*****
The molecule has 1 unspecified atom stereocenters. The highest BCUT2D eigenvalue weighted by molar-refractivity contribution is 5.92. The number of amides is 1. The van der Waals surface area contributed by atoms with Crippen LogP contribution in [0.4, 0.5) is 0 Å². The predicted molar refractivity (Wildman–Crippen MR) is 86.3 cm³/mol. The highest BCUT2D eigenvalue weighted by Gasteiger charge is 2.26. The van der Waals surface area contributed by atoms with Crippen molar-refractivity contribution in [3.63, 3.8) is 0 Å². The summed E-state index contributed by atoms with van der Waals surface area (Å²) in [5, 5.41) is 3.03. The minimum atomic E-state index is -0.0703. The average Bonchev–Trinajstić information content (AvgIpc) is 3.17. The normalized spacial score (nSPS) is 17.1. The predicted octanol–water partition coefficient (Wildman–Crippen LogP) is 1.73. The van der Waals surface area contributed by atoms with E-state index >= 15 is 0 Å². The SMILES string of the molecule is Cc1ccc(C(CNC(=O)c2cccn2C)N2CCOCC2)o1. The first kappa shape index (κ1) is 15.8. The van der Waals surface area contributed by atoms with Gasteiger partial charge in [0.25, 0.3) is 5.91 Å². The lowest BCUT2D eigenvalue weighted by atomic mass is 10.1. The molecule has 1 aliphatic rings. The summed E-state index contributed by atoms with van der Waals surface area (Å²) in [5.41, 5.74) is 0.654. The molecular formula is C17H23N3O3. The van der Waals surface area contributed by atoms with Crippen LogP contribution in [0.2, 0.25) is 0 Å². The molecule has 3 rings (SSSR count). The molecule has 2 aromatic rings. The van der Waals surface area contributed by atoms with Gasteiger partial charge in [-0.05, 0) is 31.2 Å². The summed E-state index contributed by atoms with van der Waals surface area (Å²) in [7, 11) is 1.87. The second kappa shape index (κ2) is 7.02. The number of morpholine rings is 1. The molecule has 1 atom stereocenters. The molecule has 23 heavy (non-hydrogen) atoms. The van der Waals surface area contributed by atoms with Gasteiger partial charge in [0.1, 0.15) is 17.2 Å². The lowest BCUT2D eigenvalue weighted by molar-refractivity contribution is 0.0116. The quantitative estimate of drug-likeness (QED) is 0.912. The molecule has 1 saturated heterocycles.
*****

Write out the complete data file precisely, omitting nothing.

The molecule has 1 unspecified atom stereocenters. The highest BCUT2D eigenvalue weighted by molar-refractivity contribution is 5.92. The number of amides is 1. The van der Waals surface area contributed by atoms with Crippen LogP contribution in [0.4, 0.5) is 0 Å². The predicted molar refractivity (Wildman–Crippen MR) is 86.3 cm³/mol. The highest BCUT2D eigenvalue weighted by Gasteiger charge is 2.26. The van der Waals surface area contributed by atoms with Crippen molar-refractivity contribution in [3.63, 3.8) is 0 Å². The summed E-state index contributed by atoms with van der Waals surface area (Å²) in [5, 5.41) is 3.03. The minimum atomic E-state index is -0.0703. The average Bonchev–Trinajstić information content (AvgIpc) is 3.17. The normalized spacial score (nSPS) is 17.1. The predicted octanol–water partition coefficient (Wildman–Crippen LogP) is 1.73. The van der Waals surface area contributed by atoms with E-state index >= 15 is 0 Å². The SMILES string of the molecule is Cc1ccc(C(CNC(=O)c2cccn2C)N2CCOCC2)o1. The first kappa shape index (κ1) is 15.8. The van der Waals surface area contributed by atoms with Gasteiger partial charge in [0.25, 0.3) is 5.91 Å². The lowest BCUT2D eigenvalue weighted by atomic mass is 10.1. The molecule has 1 aliphatic rings. The summed E-state index contributed by atoms with van der Waals surface area (Å²) in [5.41, 5.74) is 0.654. The molecular formula is C17H23N3O3. The van der Waals surface area contributed by atoms with Crippen LogP contribution in [0.2, 0.25) is 0 Å². The molecule has 3 rings (SSSR count). The molecule has 2 aromatic rings. The van der Waals surface area contributed by atoms with Gasteiger partial charge in [-0.05, 0) is 31.2 Å². The summed E-state index contributed by atoms with van der Waals surface area (Å²) in [7, 11) is 1.87. The second kappa shape index (κ2) is 7.02. The number of morpholine rings is 1. The molecule has 1 atom stereocenters. The molecule has 23 heavy (non-hydrogen) atoms. The van der Waals surface area contributed by atoms with Gasteiger partial charge in [0.1, 0.15) is 17.2 Å². The lowest BCUT2D eigenvalue weighted by molar-refractivity contribution is 0.0116. The quantitative estimate of drug-likeness (QED) is 0.912. The molecule has 1 saturated heterocycles.